Cognitive and Behavioral Functioning Among Fraternal Twins with an Unbalanced Translocation of Chromosomes 10q and 12p: A Case Report
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Because neurodevelopmental disorders, such as autism spectrum disorder, intellectual disability, and language disorder, are genetically heterogeneous, there is a need for exploring their many pathways, and case studies provide a means to do so in rare conditions. We present a case study describing fraternal twins with an unbalanced translocation, resulting in a partial trisomy of chromosome 10 (q24.1) and a partial monosomy of chromosome 12 (p13). The twin’s father, a healthy individual with typical development, was found to have a balanced translocation between chromosomes 10q and 12p. Although a handful of cases have described individuals with only trisomies of chromosome 10q or only monosomies of chromosome 12p, none have examined children with both chromosomal aberrations. We describe the children’s cognitive and behavioral phenotype (including autism spectrum disorder, moderate intellectual disability, and language disorder), discuss a possible genetic mechanism contributing to their comorbidities (i.e., 12p13 microdeletions), and review other potential contributing factors to their presentation.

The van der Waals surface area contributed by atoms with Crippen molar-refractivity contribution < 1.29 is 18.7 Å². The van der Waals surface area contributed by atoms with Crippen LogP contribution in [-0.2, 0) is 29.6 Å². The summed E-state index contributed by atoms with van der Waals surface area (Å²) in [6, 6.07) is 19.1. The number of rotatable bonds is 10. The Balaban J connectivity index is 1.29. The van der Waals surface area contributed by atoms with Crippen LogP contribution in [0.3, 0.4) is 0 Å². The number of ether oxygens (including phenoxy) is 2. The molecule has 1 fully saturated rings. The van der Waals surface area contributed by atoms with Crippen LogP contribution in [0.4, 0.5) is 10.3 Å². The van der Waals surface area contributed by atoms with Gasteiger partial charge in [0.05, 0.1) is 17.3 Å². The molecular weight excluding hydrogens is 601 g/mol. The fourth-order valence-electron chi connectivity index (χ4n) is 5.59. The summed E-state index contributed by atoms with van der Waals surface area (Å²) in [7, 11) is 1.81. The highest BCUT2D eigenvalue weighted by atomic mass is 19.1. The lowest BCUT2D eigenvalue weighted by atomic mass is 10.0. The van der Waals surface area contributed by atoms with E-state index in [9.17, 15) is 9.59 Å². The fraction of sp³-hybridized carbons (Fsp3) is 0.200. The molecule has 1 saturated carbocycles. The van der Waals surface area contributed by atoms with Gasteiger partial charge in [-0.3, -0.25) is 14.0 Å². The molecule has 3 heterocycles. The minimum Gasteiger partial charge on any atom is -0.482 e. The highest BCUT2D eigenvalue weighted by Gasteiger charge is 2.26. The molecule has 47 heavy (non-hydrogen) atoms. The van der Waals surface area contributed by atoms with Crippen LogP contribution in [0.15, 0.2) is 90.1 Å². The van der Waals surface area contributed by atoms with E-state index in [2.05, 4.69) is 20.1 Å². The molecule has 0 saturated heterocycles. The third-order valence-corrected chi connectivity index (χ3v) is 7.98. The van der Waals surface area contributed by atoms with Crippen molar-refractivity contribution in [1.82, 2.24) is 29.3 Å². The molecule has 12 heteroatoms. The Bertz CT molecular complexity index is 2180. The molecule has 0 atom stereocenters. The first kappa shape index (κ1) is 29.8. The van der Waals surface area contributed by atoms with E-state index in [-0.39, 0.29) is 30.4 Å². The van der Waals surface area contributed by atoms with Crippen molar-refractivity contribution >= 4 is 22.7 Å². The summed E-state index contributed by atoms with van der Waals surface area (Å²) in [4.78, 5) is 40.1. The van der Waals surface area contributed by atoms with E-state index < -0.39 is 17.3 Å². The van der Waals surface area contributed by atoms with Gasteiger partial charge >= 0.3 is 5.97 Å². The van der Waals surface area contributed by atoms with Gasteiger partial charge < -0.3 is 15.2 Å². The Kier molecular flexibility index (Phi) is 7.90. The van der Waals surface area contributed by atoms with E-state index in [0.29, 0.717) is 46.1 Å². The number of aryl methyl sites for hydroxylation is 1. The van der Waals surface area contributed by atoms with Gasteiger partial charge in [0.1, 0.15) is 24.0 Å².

KeywordsChromosome 10q Chromosome 12p Autism spectrum disorder Intellectual disability
We are grateful for the participation of “Elizabeth” and “Edward,” their parents, and their teachers.
Compliance with Ethical Standards
All procedures performed for this case report involving human participants were in accordance with the ethical standards of the institutional research committee and with the 1964 Helsinki declaration and its later amendments.
Informed consent was obtained from the parents of the children included in this case report.
Conflict of Interest
The authors declare no conflicts of interest. No authors are U.S. federal government employees.
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